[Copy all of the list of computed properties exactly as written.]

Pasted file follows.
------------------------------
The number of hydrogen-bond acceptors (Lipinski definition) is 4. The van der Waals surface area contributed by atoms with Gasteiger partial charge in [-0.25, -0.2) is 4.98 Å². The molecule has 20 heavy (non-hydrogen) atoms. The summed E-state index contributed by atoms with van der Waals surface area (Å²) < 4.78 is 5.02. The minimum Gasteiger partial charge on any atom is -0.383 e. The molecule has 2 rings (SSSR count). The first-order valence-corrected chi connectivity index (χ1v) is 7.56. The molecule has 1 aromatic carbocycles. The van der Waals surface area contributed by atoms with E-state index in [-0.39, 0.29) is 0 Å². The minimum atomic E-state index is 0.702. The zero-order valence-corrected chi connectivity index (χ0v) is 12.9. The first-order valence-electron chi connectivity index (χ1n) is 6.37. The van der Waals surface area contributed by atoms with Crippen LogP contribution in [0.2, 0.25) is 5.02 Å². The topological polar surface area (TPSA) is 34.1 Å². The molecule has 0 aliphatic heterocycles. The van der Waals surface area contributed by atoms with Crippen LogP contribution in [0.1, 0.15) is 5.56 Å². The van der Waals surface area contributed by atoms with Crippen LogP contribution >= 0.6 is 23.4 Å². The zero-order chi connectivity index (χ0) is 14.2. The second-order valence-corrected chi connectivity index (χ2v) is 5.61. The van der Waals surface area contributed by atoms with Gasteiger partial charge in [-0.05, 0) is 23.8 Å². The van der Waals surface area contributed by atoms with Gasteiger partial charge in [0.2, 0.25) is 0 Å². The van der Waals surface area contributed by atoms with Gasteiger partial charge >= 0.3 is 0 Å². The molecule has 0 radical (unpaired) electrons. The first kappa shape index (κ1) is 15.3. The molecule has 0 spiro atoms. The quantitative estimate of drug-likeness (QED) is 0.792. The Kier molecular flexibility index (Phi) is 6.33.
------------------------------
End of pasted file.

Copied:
The number of hydrogen-bond acceptors (Lipinski definition) is 4. The van der Waals surface area contributed by atoms with Gasteiger partial charge in [-0.25, -0.2) is 4.98 Å². The molecule has 20 heavy (non-hydrogen) atoms. The summed E-state index contributed by atoms with van der Waals surface area (Å²) < 4.78 is 5.02. The minimum Gasteiger partial charge on any atom is -0.383 e. The molecule has 2 rings (SSSR count). The first-order valence-corrected chi connectivity index (χ1v) is 7.56. The molecule has 1 aromatic carbocycles. The van der Waals surface area contributed by atoms with E-state index in [-0.39, 0.29) is 0 Å². The minimum atomic E-state index is 0.702. The zero-order valence-corrected chi connectivity index (χ0v) is 12.9. The first-order valence-electron chi connectivity index (χ1n) is 6.37. The van der Waals surface area contributed by atoms with Crippen LogP contribution in [0.2, 0.25) is 5.02 Å². The topological polar surface area (TPSA) is 34.1 Å². The molecule has 0 aliphatic heterocycles. The van der Waals surface area contributed by atoms with Crippen LogP contribution in [0.1, 0.15) is 5.56 Å². The van der Waals surface area contributed by atoms with Crippen LogP contribution >= 0.6 is 23.4 Å². The zero-order chi connectivity index (χ0) is 14.2. The second-order valence-corrected chi connectivity index (χ2v) is 5.61. The van der Waals surface area contributed by atoms with Gasteiger partial charge in [-0.05, 0) is 23.8 Å². The van der Waals surface area contributed by atoms with Gasteiger partial charge in [0.2, 0.25) is 0 Å². The van der Waals surface area contributed by atoms with Gasteiger partial charge >= 0.3 is 0 Å². The molecule has 0 radical (unpaired) electrons. The first kappa shape index (κ1) is 15.3. The molecule has 0 spiro atoms. The quantitative estimate of drug-likeness (QED) is 0.792. The Kier molecular flexibility index (Phi) is 6.33.